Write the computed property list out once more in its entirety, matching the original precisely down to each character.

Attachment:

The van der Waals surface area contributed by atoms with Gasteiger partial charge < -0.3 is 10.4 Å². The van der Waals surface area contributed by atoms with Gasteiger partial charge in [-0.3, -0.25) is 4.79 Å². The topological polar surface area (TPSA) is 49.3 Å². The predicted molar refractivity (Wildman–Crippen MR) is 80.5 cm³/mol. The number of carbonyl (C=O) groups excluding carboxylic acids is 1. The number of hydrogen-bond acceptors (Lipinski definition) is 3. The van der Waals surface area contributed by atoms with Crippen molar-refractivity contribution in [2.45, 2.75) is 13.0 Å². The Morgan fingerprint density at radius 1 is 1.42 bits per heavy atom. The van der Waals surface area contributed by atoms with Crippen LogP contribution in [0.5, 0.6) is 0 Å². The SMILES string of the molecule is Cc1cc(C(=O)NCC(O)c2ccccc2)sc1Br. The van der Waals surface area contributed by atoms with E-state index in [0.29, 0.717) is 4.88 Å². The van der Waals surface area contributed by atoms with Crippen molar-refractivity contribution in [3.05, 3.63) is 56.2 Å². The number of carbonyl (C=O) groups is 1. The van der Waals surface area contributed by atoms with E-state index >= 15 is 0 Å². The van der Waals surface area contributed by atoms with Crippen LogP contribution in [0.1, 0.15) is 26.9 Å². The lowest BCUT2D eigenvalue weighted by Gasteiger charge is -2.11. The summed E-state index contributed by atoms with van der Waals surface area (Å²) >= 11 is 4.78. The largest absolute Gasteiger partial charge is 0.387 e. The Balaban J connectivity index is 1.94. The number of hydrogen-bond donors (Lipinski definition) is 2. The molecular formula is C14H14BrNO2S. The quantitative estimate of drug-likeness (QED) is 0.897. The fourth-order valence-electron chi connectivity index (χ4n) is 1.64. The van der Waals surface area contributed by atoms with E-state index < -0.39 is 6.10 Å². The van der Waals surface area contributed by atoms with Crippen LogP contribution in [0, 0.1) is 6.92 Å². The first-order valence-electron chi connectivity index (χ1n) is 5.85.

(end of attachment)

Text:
The van der Waals surface area contributed by atoms with Gasteiger partial charge < -0.3 is 10.4 Å². The van der Waals surface area contributed by atoms with Gasteiger partial charge in [-0.3, -0.25) is 4.79 Å². The topological polar surface area (TPSA) is 49.3 Å². The predicted molar refractivity (Wildman–Crippen MR) is 80.5 cm³/mol. The number of carbonyl (C=O) groups excluding carboxylic acids is 1. The number of hydrogen-bond acceptors (Lipinski definition) is 3. The van der Waals surface area contributed by atoms with Crippen molar-refractivity contribution in [2.45, 2.75) is 13.0 Å². The Morgan fingerprint density at radius 1 is 1.42 bits per heavy atom. The van der Waals surface area contributed by atoms with Crippen LogP contribution in [0.5, 0.6) is 0 Å². The SMILES string of the molecule is Cc1cc(C(=O)NCC(O)c2ccccc2)sc1Br. The van der Waals surface area contributed by atoms with E-state index in [0.29, 0.717) is 4.88 Å². The van der Waals surface area contributed by atoms with Crippen molar-refractivity contribution in [3.05, 3.63) is 56.2 Å². The number of carbonyl (C=O) groups is 1. The van der Waals surface area contributed by atoms with E-state index >= 15 is 0 Å². The van der Waals surface area contributed by atoms with Crippen LogP contribution in [0.1, 0.15) is 26.9 Å². The lowest BCUT2D eigenvalue weighted by Gasteiger charge is -2.11. The summed E-state index contributed by atoms with van der Waals surface area (Å²) >= 11 is 4.78. The largest absolute Gasteiger partial charge is 0.387 e. The Balaban J connectivity index is 1.94. The number of hydrogen-bond donors (Lipinski definition) is 2. The molecular formula is C14H14BrNO2S. The quantitative estimate of drug-likeness (QED) is 0.897. The fourth-order valence-electron chi connectivity index (χ4n) is 1.64. The van der Waals surface area contributed by atoms with E-state index < -0.39 is 6.10 Å². The van der Waals surface area contributed by atoms with Crippen LogP contribution in [0, 0.1) is 6.92 Å². The first-order valence-electron chi connectivity index (χ1n) is 5.85.